The heat is on and so are preparations for wildfire season. The Department of Natural Resources crews are working the brush lands of Spokane, removing fuels that could spell trouble if a fire is sparked.
While a lush forest might look appropriate out at Camp Sekani in Spokane Valley, not even Mother Nature is a fan. So, DNR crews are trying to mimic what she would do naturally.
In time, a wildfire would move through the campgrounds and burn away small fuels. The guys of Chewack Wildfire, who contract with DNR, can do that without the destruction of fire so they give Mother Nature the day off.
"You want to be able to walk through the forest and not touch the crowns of the trees," DNR's Guy Gifford said. "We're reducing the fuel so the flames won't burn with much intensity and this makes it easier for a firefighter to put out the fire and when the fire comes at a home there's less intensity so there's less chance of starting the house on fire."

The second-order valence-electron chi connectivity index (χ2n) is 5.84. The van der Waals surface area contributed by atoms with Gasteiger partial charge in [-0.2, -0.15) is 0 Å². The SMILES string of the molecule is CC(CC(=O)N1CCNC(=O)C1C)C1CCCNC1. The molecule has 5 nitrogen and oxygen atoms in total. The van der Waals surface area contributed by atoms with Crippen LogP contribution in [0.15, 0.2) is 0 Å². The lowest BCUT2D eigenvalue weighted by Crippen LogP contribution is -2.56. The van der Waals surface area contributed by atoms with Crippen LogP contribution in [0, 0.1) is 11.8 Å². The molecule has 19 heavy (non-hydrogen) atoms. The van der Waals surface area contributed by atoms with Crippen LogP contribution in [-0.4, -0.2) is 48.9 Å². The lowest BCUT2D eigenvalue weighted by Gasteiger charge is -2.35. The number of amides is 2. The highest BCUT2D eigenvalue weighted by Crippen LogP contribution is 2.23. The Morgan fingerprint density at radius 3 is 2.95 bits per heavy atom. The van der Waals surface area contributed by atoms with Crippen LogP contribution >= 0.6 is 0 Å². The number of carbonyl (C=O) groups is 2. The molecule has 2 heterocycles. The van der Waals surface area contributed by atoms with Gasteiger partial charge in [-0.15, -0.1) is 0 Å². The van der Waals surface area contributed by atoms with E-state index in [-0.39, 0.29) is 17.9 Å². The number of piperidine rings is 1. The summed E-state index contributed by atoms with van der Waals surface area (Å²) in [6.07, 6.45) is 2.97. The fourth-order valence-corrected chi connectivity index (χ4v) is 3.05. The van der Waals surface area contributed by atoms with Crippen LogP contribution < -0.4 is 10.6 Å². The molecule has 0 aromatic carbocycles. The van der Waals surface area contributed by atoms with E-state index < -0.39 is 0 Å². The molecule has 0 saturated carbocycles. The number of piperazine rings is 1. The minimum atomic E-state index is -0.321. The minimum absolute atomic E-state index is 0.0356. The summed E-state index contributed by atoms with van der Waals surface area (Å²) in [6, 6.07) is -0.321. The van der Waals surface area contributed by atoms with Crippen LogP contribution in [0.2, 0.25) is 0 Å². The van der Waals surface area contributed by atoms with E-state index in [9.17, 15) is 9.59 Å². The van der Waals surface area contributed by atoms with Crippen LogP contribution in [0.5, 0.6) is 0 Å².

Every three years, on average, Gifford says homes will be lost in a wildfire. So, priority clearing goes to places like Camp Sekani.
"Just in Spokane County alone over 100 wildfires a year, most of them are small in size and most people aren't aware of it," Gifford said.
The last major fire in Spokane County was give years ago this July. The Valley View fire tore through 11 homes. In recent years though, Gifford says Spokane County has been lucky.
"It can happen again,"Gifford warned. "With the right conditions the odds are it will happen again."
He says it's up to the community to keep the lucky streak going because 9 out of 10 fires are usually human caused.
"The one thing about the wonderful environment we live in; we get nice summers, also it's good for fire season," Gifford said.
If you live in an area surrounded by brush and trees, DNR specialists will come out an help you survey an assess your land to help you make changes. Call 509-684-7474.
You can also call 1-800-323-BURN to find out if a burning restriction is in place.